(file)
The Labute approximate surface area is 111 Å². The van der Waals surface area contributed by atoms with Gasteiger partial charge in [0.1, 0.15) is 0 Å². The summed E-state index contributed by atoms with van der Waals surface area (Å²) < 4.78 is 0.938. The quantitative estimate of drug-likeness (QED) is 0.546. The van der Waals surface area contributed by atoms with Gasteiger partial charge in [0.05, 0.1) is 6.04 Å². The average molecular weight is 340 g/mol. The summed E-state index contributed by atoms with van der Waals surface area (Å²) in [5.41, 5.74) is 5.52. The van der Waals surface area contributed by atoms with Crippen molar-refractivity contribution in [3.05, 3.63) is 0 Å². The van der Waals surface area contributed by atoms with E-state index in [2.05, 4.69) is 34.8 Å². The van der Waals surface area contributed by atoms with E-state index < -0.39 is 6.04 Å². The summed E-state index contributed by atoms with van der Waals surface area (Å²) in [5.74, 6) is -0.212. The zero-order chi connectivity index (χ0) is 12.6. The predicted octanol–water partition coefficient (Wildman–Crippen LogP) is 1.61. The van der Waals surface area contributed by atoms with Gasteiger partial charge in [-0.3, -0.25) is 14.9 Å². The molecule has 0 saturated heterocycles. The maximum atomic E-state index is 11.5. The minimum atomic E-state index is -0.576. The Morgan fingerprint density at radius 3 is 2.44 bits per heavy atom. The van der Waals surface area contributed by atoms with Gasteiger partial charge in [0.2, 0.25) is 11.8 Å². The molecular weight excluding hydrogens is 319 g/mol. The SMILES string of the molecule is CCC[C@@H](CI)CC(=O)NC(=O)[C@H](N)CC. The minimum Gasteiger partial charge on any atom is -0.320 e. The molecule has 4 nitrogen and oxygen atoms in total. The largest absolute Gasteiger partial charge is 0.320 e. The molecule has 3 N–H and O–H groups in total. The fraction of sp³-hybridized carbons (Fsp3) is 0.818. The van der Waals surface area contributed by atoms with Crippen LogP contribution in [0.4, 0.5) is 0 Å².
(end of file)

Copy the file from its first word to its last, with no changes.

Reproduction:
The Labute approximate surface area is 111 Å². The van der Waals surface area contributed by atoms with Gasteiger partial charge in [0.1, 0.15) is 0 Å². The summed E-state index contributed by atoms with van der Waals surface area (Å²) < 4.78 is 0.938. The quantitative estimate of drug-likeness (QED) is 0.546. The van der Waals surface area contributed by atoms with Gasteiger partial charge in [0.05, 0.1) is 6.04 Å². The average molecular weight is 340 g/mol. The summed E-state index contributed by atoms with van der Waals surface area (Å²) in [5.41, 5.74) is 5.52. The van der Waals surface area contributed by atoms with Crippen molar-refractivity contribution in [3.05, 3.63) is 0 Å². The van der Waals surface area contributed by atoms with E-state index in [2.05, 4.69) is 34.8 Å². The van der Waals surface area contributed by atoms with E-state index < -0.39 is 6.04 Å². The summed E-state index contributed by atoms with van der Waals surface area (Å²) in [5.74, 6) is -0.212. The zero-order chi connectivity index (χ0) is 12.6. The predicted octanol–water partition coefficient (Wildman–Crippen LogP) is 1.61. The van der Waals surface area contributed by atoms with Gasteiger partial charge in [-0.3, -0.25) is 14.9 Å². The molecule has 0 saturated heterocycles. The maximum atomic E-state index is 11.5. The minimum atomic E-state index is -0.576. The Morgan fingerprint density at radius 3 is 2.44 bits per heavy atom. The van der Waals surface area contributed by atoms with Gasteiger partial charge in [0.2, 0.25) is 11.8 Å². The molecular weight excluding hydrogens is 319 g/mol. The SMILES string of the molecule is CCC[C@@H](CI)CC(=O)NC(=O)[C@H](N)CC. The minimum Gasteiger partial charge on any atom is -0.320 e. The molecule has 4 nitrogen and oxygen atoms in total. The largest absolute Gasteiger partial charge is 0.320 e. The molecule has 3 N–H and O–H groups in total. The fraction of sp³-hybridized carbons (Fsp3) is 0.818. The van der Waals surface area contributed by atoms with Crippen LogP contribution in [0.4, 0.5) is 0 Å².